A Chinese research firm attached to the military has revealed promising results in an early clinical trial for a COVID-19 vaccine.
According to a study published in The Lancet on Friday, the vaccine successfully triggers immune response in healthy individuals.
The phase one trial of the vaccine developed by the Academy of Military Medical Sciences and CanSino Biologics was safe.
Major General Chen Wei, the scientist leading the military researchers, said in statement: “These results represent an important milestone.
“The trial demonstrates that a single dose [of the vaccine] produces virus-specific antibodies and T cells in 14 days, making it a potential candidate for further investigation.
“However, these results should be interpreted cautiously. The challenges in the development of a Covid-19 vaccine are unprecedented, and the ability to trigger these immune responses does not necessarily indicate that the vaccine will protect humans from Covid-19.”
The first phase of the clinical trial for the adenovirus vector vaccine was completed at the end of March, and the second phase started on April 12. It is the first COVID-19 vaccine in the world that has entered the second phase of clinical trial.
The eldest volunteering the trial is a 84-year-old Wuhan resident, Xiong Zhengxing, who completed the vaccination on Monday morning.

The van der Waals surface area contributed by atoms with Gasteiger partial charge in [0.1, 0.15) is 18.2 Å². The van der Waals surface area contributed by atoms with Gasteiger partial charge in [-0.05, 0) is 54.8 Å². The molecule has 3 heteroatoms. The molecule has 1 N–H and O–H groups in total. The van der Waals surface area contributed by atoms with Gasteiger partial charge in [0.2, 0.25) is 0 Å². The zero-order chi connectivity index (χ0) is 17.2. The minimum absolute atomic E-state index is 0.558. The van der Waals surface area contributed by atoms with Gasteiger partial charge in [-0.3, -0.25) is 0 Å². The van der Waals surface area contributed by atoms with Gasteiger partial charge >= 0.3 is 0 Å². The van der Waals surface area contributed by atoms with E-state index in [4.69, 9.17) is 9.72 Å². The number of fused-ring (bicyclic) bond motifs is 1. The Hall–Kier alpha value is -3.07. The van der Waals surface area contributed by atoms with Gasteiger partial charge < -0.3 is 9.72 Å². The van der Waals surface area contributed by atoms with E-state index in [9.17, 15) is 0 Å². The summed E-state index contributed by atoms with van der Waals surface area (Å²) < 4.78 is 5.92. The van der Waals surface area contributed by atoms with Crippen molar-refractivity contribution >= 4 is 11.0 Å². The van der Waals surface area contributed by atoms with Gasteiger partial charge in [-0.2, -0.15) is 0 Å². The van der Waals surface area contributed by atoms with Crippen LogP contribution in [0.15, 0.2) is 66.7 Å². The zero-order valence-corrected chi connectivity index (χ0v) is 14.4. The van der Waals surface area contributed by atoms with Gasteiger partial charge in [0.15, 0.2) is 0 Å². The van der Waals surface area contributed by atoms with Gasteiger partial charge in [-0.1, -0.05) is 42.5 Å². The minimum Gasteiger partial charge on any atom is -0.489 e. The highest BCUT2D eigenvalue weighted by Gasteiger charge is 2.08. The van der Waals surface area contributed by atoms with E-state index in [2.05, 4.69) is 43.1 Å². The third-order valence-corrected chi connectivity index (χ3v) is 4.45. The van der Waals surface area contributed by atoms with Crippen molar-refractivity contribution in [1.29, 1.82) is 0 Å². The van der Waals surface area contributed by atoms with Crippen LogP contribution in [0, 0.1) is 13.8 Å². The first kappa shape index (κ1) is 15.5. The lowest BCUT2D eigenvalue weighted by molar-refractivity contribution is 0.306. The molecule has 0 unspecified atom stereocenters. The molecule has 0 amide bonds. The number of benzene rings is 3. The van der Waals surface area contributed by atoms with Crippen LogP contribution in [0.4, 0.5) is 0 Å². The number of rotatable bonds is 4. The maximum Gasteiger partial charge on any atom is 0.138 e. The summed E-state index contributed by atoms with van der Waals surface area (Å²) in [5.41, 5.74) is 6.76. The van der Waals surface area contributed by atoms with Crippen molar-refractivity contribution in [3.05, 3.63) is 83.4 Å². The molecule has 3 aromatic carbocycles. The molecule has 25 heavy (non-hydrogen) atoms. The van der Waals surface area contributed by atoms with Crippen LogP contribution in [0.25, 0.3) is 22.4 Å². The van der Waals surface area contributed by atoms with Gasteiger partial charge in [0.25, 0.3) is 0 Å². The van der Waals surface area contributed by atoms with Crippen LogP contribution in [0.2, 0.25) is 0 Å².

China Daily reported on Monday that the vaccine is developed by genetic engineering methods and is used to prevent diseases caused by novel coronavirus infections.
The first phase of the vaccine clinical trial focused on its safety, while the second phase weighs more on its efficacy. Unlike the first phase, the second phase recruited more participants and introduced a placebo control group.
Patients were given a low, medium or high dose of the vaccine, and had their immune systems monitored for four weeks.
105 of the participants had developed binding antibodies – which attach themselves to the pathogen and can help mark them out to the immune system – 28 days after the vaccination. The study said none had shown any “serious” adverse reaction.
On Monday, the WHO said a safe and effective vaccine would be needed to fully halt the spread of COVID-19.
“Our global connectedness means the risk of re-introduction and resurgence of COVID-19 will continue,” WHO Director-General Tedros Adhanom Ghebreyesus told a virtual briefing from Geneva, stressing that “ultimately, the development and delivery of a safe and effective vaccine will be needed to fully interrupt transmission.”